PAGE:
Titus' proposal for anti-hunger grants fails

WASHINGTON — A bid by Rep. Dina Titus to boost federal spending on anti-hunger grants fell short Wednesday in the U.S. House.

Lawmakers by voice vote turned away an amendment by the Nevada Democrat that would have allocated $25 million over five years to continue Hunger-Free Community grants distributed by the Department of Agriculture.

The amendment also directed the Commodity Credit Corporations, the government’s farm financing arm, to make available $75 million over five years to support the program.

The action took place as the House debated a farm bill that sets policies for agriculture programs and food stamps. The community grants expire later this year unless they are renewed.

During a short debate on her amendment, Titus said the grants have helped cities develop cost-sharing partnerships with private companies to identify pockets of hunger and distribute food to them.

“It’s morally unacceptable to allow children to go hungry in the wealthiest country in the world,” she said.

But leaders from both parties spoke against it. While saying he was supportive of efforts to fight hunger, Rep. Michael Conaway, R-Texas, a farm subcommittee chairman, suggested the grant program was duplicative and too small to have an effect. It has provided money to 14 communities in eight states, including New York City.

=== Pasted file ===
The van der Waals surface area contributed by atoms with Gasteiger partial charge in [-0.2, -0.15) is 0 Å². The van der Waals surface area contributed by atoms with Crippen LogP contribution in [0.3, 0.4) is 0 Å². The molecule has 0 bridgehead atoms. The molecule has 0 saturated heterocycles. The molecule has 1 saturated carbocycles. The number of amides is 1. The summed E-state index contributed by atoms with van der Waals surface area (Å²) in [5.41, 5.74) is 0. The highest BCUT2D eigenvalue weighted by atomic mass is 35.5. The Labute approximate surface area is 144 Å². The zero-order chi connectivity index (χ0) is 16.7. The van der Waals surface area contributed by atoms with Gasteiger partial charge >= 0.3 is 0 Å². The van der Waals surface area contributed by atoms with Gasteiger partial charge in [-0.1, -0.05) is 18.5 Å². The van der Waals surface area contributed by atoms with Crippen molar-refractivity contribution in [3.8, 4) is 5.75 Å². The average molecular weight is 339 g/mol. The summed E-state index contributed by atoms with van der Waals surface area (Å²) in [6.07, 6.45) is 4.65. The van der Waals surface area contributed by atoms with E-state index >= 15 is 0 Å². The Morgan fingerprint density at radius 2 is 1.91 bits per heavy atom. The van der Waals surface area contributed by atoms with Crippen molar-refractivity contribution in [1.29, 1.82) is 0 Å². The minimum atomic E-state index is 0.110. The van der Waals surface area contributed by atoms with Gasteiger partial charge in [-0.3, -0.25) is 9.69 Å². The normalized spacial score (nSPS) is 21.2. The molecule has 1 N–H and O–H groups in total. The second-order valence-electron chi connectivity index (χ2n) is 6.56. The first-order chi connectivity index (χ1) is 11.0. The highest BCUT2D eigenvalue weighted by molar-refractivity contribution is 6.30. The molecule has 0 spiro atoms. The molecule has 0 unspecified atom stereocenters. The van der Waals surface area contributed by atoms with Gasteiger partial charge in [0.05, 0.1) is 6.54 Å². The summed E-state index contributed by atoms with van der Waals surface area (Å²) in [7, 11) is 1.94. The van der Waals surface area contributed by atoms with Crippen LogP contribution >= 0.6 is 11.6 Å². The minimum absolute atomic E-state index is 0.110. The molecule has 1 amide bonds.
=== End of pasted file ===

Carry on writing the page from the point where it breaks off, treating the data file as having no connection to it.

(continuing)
“We must look at programs that are effective on a big enough scale to have a really big impact, and this is a program that, while perhaps impactful on a few very small communities and small issues, it will not affect hunger widely across this country,” he said.

Leaders also said they did not like that Titus proposed to pay for her amendment by cutting spending on the government’s Market Access Program, which helps companies sell food products overseas.

Conaway said the marketing effort has worked to boost U.S. exports.

Rep. Collin Peterson, D-Minn., the top Democrat on the House Agriculture Committee, also opposed the amendment. He told Titus there is a chance it could be revived when the House and Senate meet later in conference committee to form a final bill.